Bridging the gap between marketing messages and sales conversations


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I wrote late last year about the idea that “you can create brilliant content marketing and still miss the point“, and I want to develop the thought that there are still far too many dangerous disconnects between the marketing messages propagated by organisations and the conversations their sales people are actually having with prospects.

If anything, the issue has been compounded by the elevation of content marketing to a stratospheric pedestal as the latest saviour of B2B marketing. Now, there’s no doubt that compelling content offers a critical underpinning to much of today’s most effective business-to-business communications.

But then what?

But then what? What sort of conversation is that content supposed to stimulate? How is the interest the content arouses going to be satisfied? In most high-value, complex B2B sales environments, the answer, sooner or later, is “the prospect (assuming they are qualified) ends up speaking to a sales person”.

And that’s where, all too often, it all falls down. The job isn’t done when the latest fantastically funky piece of content is released. It isn’t even done when a prospect that fits your ideal customer criteria responds and wants to learn more. The job is only done when, ultimately, that initial stimulus leads to a buying decision.

Making it up as they go along

And yet how many to today’s typical content marketing briefs even pay lip service to answering the question “what do we expect the sales person to say to someone who has consumed the content and now wants to learn more?” So, by and large, the sales people make it up as they go along.

This isn’t a problem for your sales superstars – although it certainly opens up inconsistencies in the way the message is interpreted. Your top performers tend to have the emotional intelligence and storytelling smarts that allow them to work out the answer for themselves. It’s not them I’m concerned about. It’s all the average sales people that could frankly do with a little help – and who are at risk of floundering if left to their own devices.

Down the drain

Hear that splashing sound? It’s all that hard-won investment in creating compelling content flowing swiftly down the nearest drain. And if we want to prevent that trickle becoming a torrent, we’d better do something to stem the tide.

In fact, I’m going to suggest that if you’re a marketer, no piece of content should to into production until and unless you’ve worked out and agreed with the sales team what sort of conversation you want to stimulate and how you’re going to equip your sales people to conduct it.

Plugging the leaks – and joining the dots

This has so many benefits I’m astonished that it hasn’t become common practice. Of course, there are smart sales and marketing teams out there that have pioneered this joined-up approach. But the rest of us have some work to do.

First, your content must have a clear purpose – it must lead a qualified reader to conclude that they need to address the issue you’ve chosen to focus on, that your organisation’s approach to helping them solve it is distinctively different and worthy of their attention, and that they need to learn more.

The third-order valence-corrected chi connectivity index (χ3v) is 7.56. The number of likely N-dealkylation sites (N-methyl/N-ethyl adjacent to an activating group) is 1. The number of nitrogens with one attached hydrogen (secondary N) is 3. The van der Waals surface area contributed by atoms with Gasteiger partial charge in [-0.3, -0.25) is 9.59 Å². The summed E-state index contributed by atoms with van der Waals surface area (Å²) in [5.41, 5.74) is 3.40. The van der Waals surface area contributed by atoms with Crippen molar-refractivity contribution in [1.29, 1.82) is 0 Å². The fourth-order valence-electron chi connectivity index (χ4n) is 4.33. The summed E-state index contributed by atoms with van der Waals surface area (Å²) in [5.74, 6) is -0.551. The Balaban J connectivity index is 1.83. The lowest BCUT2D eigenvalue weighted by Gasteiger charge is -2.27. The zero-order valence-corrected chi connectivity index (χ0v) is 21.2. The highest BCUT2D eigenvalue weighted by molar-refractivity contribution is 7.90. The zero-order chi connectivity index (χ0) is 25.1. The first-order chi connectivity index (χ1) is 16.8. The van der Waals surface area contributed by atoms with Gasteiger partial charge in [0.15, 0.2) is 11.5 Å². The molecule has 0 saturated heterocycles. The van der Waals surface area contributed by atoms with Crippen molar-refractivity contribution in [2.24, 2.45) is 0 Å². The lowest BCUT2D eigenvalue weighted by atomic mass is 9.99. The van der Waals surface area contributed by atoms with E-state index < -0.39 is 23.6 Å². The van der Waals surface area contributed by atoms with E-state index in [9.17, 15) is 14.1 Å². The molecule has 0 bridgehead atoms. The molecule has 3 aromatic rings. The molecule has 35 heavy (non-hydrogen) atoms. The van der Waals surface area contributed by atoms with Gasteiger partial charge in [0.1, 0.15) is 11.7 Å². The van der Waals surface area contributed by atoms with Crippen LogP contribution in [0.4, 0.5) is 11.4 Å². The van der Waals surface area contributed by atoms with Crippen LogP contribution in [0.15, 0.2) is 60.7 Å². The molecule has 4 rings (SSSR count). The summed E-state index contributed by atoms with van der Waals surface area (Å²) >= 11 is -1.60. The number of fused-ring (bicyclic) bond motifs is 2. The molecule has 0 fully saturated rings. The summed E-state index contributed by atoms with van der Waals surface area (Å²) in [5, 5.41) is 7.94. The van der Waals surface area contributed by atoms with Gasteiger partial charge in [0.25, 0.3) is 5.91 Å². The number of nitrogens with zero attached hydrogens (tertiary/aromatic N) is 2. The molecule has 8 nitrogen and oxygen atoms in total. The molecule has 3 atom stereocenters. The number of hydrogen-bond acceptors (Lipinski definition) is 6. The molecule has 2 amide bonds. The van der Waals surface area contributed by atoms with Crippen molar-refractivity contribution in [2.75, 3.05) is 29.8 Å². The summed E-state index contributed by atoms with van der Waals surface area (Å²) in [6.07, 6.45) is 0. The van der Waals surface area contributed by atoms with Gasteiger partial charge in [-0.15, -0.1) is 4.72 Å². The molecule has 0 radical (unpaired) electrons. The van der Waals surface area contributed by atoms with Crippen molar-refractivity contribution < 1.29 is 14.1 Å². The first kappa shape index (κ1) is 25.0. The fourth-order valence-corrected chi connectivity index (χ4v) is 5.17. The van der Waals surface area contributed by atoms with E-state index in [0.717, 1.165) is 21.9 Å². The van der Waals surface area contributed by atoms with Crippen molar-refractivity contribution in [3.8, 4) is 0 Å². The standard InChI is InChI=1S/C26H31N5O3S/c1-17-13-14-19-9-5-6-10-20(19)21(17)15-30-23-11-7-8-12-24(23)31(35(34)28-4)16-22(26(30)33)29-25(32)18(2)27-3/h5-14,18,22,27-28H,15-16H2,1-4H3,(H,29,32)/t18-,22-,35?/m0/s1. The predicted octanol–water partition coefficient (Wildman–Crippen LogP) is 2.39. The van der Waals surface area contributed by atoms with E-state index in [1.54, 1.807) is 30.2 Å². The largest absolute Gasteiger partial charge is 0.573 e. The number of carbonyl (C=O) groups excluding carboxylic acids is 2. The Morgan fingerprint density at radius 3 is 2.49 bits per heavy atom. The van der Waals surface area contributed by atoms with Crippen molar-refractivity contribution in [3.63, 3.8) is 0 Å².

You don’t have to hit them over the head with the content marketing equivalent of a two-by-four to lead them in the right direction – in fact it’s often better if you leave them to join up some of the dots, just as they reveal the picture you want them to see.

Planning for the conversation

But – and this is critical – your brief also needs to set out where you anticipate the conversation going from there. What are the talking points you want to equip your sales people with? What questions do you want them to ask? What additional insights do you want them to share? And what about the supporting sound bites, stories and testimonials?

What would a successful follow-up conversation look like? What sort of advance should the sales person be seeking to achieve? How can they recognise whether the prospect and the opportunity is worth pursuing? And how can your sales people help the prospect recognise the need for change?

Are you achieving all you could?

Great early-stage content should be the catalyst that takes the prospect on a journey. Great later stage content should serve to eliminate obstacles and smooth the prospect’s path. But your content can’t achieve all that on its own – you need to compound the impact through effective sales enablement.

So here’s my question: how do your content marketing briefs deal with the question of the subsequent sales conversation today? Are representatives of the sales team always involved in shaping the brief – and in providing ideas for new insights? And if they aren’t, are you really sure that you’re achieving all that you could through your investments in content?

Republished with author's permission from original post.

Bob Apollo
Bob Apollo is the CEO of UK-based Inflexion-Point Strategy Partners, the B2B sales performance improvement specialists. Following a varied corporate career, Bob now works with a rapidly expanding client base of B2B-focused growth-phase technology companies, helping them to implement systematic sales processes that drive predictable revenue growth.


  1. Bob, it is so refreshing to read a blog filled with common sense. Marketing has gotten so taken with jargon that it is losing sight of its real role: facilitating sales and anticipating trends. Well done!


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